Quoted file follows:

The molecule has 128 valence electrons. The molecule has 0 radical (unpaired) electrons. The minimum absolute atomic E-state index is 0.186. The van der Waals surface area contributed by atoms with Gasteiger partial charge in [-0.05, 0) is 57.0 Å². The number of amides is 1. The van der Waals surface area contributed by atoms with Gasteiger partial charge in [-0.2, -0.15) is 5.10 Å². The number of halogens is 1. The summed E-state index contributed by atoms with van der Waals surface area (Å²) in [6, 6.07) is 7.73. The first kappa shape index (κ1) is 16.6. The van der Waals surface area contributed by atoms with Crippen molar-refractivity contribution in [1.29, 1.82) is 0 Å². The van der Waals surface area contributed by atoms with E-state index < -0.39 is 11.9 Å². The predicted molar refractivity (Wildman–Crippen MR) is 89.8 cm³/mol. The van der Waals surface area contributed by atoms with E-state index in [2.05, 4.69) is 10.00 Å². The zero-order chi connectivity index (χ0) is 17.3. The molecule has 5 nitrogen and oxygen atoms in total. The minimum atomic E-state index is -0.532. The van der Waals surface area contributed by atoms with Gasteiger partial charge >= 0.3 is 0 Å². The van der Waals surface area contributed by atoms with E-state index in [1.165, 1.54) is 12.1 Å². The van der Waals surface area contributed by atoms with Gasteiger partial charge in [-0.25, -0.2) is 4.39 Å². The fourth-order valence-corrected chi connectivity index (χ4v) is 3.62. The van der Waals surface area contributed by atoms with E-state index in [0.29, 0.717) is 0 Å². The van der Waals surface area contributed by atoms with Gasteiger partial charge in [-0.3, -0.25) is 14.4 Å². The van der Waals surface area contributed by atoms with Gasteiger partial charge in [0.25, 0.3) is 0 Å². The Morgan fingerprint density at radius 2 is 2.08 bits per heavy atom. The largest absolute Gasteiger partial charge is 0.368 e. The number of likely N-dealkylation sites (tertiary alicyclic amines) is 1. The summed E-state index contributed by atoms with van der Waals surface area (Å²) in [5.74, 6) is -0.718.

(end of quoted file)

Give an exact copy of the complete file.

The molecule has 128 valence electrons. The molecule has 0 radical (unpaired) electrons. The minimum absolute atomic E-state index is 0.186. The van der Waals surface area contributed by atoms with Gasteiger partial charge in [-0.05, 0) is 57.0 Å². The number of amides is 1. The van der Waals surface area contributed by atoms with Gasteiger partial charge in [-0.2, -0.15) is 5.10 Å². The number of halogens is 1. The summed E-state index contributed by atoms with van der Waals surface area (Å²) in [6, 6.07) is 7.73. The first kappa shape index (κ1) is 16.6. The van der Waals surface area contributed by atoms with Crippen molar-refractivity contribution in [1.29, 1.82) is 0 Å². The van der Waals surface area contributed by atoms with E-state index < -0.39 is 11.9 Å². The predicted molar refractivity (Wildman–Crippen MR) is 89.8 cm³/mol. The van der Waals surface area contributed by atoms with E-state index in [2.05, 4.69) is 10.00 Å². The zero-order chi connectivity index (χ0) is 17.3. The molecule has 5 nitrogen and oxygen atoms in total. The minimum atomic E-state index is -0.532. The van der Waals surface area contributed by atoms with Gasteiger partial charge >= 0.3 is 0 Å². The van der Waals surface area contributed by atoms with E-state index in [1.165, 1.54) is 12.1 Å². The van der Waals surface area contributed by atoms with Gasteiger partial charge in [-0.25, -0.2) is 4.39 Å². The fourth-order valence-corrected chi connectivity index (χ4v) is 3.62. The van der Waals surface area contributed by atoms with E-state index in [0.29, 0.717) is 0 Å². The van der Waals surface area contributed by atoms with Gasteiger partial charge in [-0.3, -0.25) is 14.4 Å². The van der Waals surface area contributed by atoms with Gasteiger partial charge in [0.25, 0.3) is 0 Å². The Morgan fingerprint density at radius 2 is 2.08 bits per heavy atom. The largest absolute Gasteiger partial charge is 0.368 e. The number of likely N-dealkylation sites (tertiary alicyclic amines) is 1. The summed E-state index contributed by atoms with van der Waals surface area (Å²) in [5.74, 6) is -0.718.